POLAND, Ohio (WKBN) – A large crowd showed up Wednesday night in Poland to learn and ask questions about repurposing Poland Union School into apartments and eventually condos.

It was a joint meeting of the Poland School Board and Village Council that about 100 people attended. It was purely an informational meeting with no decisions being made.

“I’m representing our Poland Union Property Group that has put together a potential development plan for redevelopment for the highest and best use for what we think would be a great fit for this community,” said Dominic Marchionda, Jr.

Developers Dominic Marchionda, Jr. and Patrick Burgan outlined the $8 million plan. There would be 28 one-to-three-bedroom apartments renting from $1,500 to $2,000 a month. Burgan called them the highest-end apartments the Valley has seen.

“We’re going to create very high-end, luxury modern housing,” Burgan said.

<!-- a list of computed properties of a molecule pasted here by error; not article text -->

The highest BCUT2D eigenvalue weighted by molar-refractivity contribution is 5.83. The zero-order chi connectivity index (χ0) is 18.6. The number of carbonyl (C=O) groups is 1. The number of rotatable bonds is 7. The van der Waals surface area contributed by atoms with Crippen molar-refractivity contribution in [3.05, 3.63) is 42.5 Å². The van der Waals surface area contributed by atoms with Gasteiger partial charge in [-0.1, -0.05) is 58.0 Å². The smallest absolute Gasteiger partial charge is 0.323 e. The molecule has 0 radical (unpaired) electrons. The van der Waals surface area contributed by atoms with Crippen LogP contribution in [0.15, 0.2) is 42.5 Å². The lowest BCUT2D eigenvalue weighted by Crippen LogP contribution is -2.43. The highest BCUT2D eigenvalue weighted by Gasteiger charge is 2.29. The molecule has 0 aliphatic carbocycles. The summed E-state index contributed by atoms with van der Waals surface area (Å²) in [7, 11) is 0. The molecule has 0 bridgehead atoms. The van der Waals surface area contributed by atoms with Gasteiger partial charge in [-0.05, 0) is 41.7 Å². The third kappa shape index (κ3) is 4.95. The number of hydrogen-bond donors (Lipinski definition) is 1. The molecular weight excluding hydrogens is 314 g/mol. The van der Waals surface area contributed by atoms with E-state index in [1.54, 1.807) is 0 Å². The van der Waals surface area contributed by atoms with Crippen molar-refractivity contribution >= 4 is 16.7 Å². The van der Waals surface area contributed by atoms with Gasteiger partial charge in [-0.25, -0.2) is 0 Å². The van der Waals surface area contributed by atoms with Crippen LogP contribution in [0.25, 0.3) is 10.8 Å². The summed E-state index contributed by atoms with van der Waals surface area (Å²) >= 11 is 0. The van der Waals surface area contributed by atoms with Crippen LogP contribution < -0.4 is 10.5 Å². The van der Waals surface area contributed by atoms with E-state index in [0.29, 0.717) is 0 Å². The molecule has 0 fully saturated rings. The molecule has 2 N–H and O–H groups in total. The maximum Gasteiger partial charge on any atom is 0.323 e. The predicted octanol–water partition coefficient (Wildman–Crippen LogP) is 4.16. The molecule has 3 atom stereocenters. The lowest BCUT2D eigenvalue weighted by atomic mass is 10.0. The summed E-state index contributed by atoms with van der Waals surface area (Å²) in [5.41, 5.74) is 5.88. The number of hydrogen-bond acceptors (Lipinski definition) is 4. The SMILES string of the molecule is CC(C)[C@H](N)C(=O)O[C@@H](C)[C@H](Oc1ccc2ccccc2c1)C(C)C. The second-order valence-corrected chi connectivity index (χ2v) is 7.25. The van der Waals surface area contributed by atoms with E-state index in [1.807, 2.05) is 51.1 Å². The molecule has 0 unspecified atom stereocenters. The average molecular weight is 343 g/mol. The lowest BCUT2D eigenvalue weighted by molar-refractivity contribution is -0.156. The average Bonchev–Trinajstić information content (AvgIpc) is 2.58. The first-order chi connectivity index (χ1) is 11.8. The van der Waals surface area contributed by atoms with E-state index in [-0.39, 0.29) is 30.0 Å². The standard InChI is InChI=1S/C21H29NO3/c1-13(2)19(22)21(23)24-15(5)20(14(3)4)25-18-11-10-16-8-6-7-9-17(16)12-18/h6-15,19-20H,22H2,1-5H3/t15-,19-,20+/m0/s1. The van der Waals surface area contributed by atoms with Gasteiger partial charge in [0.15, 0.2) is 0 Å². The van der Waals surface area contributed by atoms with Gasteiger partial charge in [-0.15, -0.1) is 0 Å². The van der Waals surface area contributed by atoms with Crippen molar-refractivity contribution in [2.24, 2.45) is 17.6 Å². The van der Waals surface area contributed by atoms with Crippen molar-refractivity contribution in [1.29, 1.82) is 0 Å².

School Board member Larry Dinopoulos raised concerns about two of Marchionda’s other projects at Erie Terminal Place and Wick Towers in downtown Youngstown, both of which have had findings against them by the Ohio Auditor.

“I think that’s a great concern and we’re not certainly, by any means, going to shy away from it. Stand up here today and happy to walk through the performance, the financials,” Marchionda said.

The transaction is set up where the Western Reserve Port Authority would acquire the property from the Poland School Board for $1 so that deed restrictions can be put in place.

But Poland resident Becky Rigney had issues with the $1 sale price.

“How do you think the donation of this property for $1 is going to play with taxpayers when you come back to us and try to build a K-12 campus or even to pass any future levies?” she asked.

School Board President Troy Polis agreed with Rigney, even suggesting only the school be sold to the developers and the remaining land in the 6.4 acres be held back and sold later.

Marchionda showed examples — specifically a school in Canton that was repurposed as a multi-use facility. The group is hoping to use a combination of their money, loans and historic preservation tax credits to pay for it.

If everything goes smoothly, the plan is to have people living at Poland Union at the end of next year or early in 2024.